While Planet Hulk is influenced by older stories and focuses more on action than psychological intrigue, Pak proves he can still tell a smart story that takes the character in interesting directions. The aforementioned Giant-Size Hulk #1 is a perfect example. Bruce Banner's paler self is absent for most of Planet Hulk and Giant-Size Hulk #1's "Banner War" tells us why. After the Hulk and his Warbound escape from the arena with a small army in tow, Banner tries to resurface. Pak applies an oft-used Incredible Hulk device: he gives us a battle between Hulk and Banner not in the physical world, but in their shared mind. Over the years Hulk has given us a lot of dreamy sequences in which Banner and Hulk meet to hash things out either literally in dreams or on some kind of hypnosis-induced mental plane. "Banner War" turns the paradigm on its head. Instead of Banner shown as an innocent victim of the Hulk's overpowering anger; Banner is portrayed as an emotional tyrant trying to belittle the Hulk into submission. It's Banner, and not Hulk, who viciously rips at his alter-ego's insecurities in order to prove he's the dominant persona.
Pak's Hulk resembles the so-called "Grayvage" Hulk who appeared at the end of David's tenure on the title; the more thuggish tone of the gray Hulk coupled with the emotional instability and physical power of the green Hulk. It's perhaps my favorite incarnation of the character because it preserves the Hulk's unpredictable nature and myopic rage, but without letting him sound like an imbecile.
Pak attempts to answer the question of whether or not Hulk really is a hero. That sounds fairly trite on the surface, even like something you'd expect to read in a Marvel solicit. Regardless, I'd argue it's a question that still confounds Marvel's writers. Obviously, he's a hero in the literary sense, but what about the morally narrow superhero sense? He's fought crime and supervillains. He's saved the world. But he's a wild card. He can be as much or more of a hindrance than a help, which is why the Illuminati exiles him in the first place.
On the other hand, Sakaar is a place where the Hulk can be a hero; a place without the crowded fraternity of Marvel superheroes and a place where the Hulk is still the strongest one there is, but not so much stronger that everyone around him knows only terror when he's near. I don't think Pak ended the first 4-part chapter of Planet Hulk with a Hulk/Silver Surfer battle just to have the story touch base with the rest of the Marvel proper or to fuel online Versus debates. I think when the Hulk pounded Surfer into the arena floor, it was his final rejection of Earth (obviously Surfer isn't native to Earth, but that's where Hulk knows him from). As far as Hulk was concerned, from that moment on he belonged to Sakaar.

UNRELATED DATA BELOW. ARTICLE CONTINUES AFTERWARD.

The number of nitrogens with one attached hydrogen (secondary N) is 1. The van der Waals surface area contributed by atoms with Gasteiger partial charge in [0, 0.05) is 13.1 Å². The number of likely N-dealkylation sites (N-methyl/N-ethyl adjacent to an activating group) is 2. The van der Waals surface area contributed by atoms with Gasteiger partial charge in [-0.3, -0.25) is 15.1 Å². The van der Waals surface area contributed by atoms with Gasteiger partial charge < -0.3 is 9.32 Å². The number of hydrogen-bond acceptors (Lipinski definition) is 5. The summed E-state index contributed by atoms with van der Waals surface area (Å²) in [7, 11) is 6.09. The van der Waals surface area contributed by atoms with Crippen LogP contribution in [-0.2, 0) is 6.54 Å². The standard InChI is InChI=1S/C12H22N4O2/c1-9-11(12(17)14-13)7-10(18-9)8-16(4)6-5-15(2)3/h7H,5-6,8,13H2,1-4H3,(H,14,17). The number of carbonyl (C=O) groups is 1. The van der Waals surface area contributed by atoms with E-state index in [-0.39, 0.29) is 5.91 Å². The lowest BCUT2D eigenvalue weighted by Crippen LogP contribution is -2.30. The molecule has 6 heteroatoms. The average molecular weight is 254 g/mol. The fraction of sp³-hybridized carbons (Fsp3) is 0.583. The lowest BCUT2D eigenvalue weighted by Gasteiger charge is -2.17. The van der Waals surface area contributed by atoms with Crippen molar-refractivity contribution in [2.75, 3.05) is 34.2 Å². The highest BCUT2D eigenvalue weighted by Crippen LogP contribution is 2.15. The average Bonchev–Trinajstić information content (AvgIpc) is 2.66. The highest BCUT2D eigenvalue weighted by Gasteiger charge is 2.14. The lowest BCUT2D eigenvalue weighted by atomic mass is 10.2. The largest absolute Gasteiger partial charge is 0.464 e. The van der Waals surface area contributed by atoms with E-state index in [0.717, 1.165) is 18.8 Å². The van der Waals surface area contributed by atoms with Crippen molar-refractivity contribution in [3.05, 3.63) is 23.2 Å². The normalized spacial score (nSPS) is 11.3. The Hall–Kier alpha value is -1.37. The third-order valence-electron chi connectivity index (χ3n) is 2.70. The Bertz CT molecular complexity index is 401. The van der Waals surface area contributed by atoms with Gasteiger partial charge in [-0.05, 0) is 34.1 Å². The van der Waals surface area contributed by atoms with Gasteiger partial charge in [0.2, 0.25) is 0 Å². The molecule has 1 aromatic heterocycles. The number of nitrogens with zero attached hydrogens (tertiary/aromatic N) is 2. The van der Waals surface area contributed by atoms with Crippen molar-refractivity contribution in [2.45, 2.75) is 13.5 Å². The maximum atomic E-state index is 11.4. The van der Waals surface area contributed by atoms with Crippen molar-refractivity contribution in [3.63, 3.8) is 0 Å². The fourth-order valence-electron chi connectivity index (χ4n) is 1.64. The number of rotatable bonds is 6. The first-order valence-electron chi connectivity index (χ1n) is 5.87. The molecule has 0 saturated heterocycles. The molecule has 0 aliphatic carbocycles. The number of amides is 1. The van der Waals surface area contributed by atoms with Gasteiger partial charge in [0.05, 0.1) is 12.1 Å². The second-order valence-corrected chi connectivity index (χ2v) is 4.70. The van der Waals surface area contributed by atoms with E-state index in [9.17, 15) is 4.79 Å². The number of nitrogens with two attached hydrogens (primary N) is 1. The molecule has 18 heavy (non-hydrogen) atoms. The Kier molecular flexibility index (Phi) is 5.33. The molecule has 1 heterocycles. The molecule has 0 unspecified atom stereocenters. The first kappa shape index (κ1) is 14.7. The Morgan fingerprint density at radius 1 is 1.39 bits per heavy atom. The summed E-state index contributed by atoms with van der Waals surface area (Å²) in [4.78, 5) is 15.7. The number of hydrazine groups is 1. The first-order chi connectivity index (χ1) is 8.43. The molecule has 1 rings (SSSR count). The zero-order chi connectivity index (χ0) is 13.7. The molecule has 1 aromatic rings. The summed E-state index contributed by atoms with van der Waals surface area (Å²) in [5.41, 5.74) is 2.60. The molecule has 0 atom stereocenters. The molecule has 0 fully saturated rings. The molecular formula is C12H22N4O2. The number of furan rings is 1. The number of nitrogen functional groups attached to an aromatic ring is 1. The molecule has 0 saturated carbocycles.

I think it's a shame that the Hulk ever returned to Earth. I enjoyed World War Hulk. However, Sakaar offered a chance to see a new and interesting side of the character. The Hulk at the end of Planet Hulk - before the event that sends him raging back to Earth - is a guy I've never seen before. He's a selfless barbarian-king, practically Christ-like how he stands between his new subjects and that which endangers them. The scenes of Hulk as the Green King - like Hulk sitting proudly on his new throne, letting the Spikes feed greedily on him to keep them docile, or when he forces the bugs and pinkies to skewer him with spears and swords meant for each other - are some of my favorite in the character's history. I find it tough to believe there weren't interesting places Pak or other writers could have gone from there.
In fact, Planet Hulk convinces me that the Hulk belongs in space. More and more, I tend to doubt Stan Lee originally intended the Hulk to have anything to do with the world of superheroes. I think the Hulk makes more sense in the bizarre cosmic mythology of skrulls and kree and rocket raccoons than in that stranger asylum of super soldiers and Iron Men who find Hulk so unsettling they Major Tom-med his ass.
Carlo Pagulayan quickly won me over when these issues were first released. His Hulk has a more heroic air than most though without, unlike Dale Keown or Gary Frank's more conventionally superheroic Hulks, sacrificing his inherent wildness. I remember being immediately impressed with what I felt was a great understanding of the Hulk's, for lack of a better word, bigness. There's something very appealing about Pagulayan's treatment of the Hulk's girth. He tends to extend it to parts of his body, like his teeth, that other artists don't normally tend to draw as being particularly big or thick (I know I'm setting myself up for plenty of jokes), and even to things he carries; like swords. Pagulayan takes a break in the middle of the story and Aaron Lopresti takes over penciling for a bit. You certainly feel Pagulayan's absence, but Lopresti is sensitive to the unity of the overall story and there are places where you might not necessarily know there was a different artist.
The only dislike I harbor for Planet Hulk lay in what came after. It was such a clear success that the Hulk's trajectory in the Marvel Universe suddenly became more of a priority, spawning his own event crossovers and of course Jeph Loeb's Red Hulk.
But that doesn't color my appreciation of Planet Hulk. It was a great, epic adventure story brought to Hulk fans after years of stunningly mediocre, pseudo-intellectual nonsense. Marvel gave Pak much more time to tell his story than was customary and managed to maintain more visual unity over the course of 14 issues than you generally saw within 3 or 4. It wasn't the most innovative story in the world but it was a smart, fun space war and it's one of the few collections of which I insisted on buying the hardcover version. It deserves its spot among the classic Hulk stories and I'd argue there isn't a Marvel reader out there, Hulk fan or not, who shouldn't consider it required reading (well, maybe Silver Surfer fans).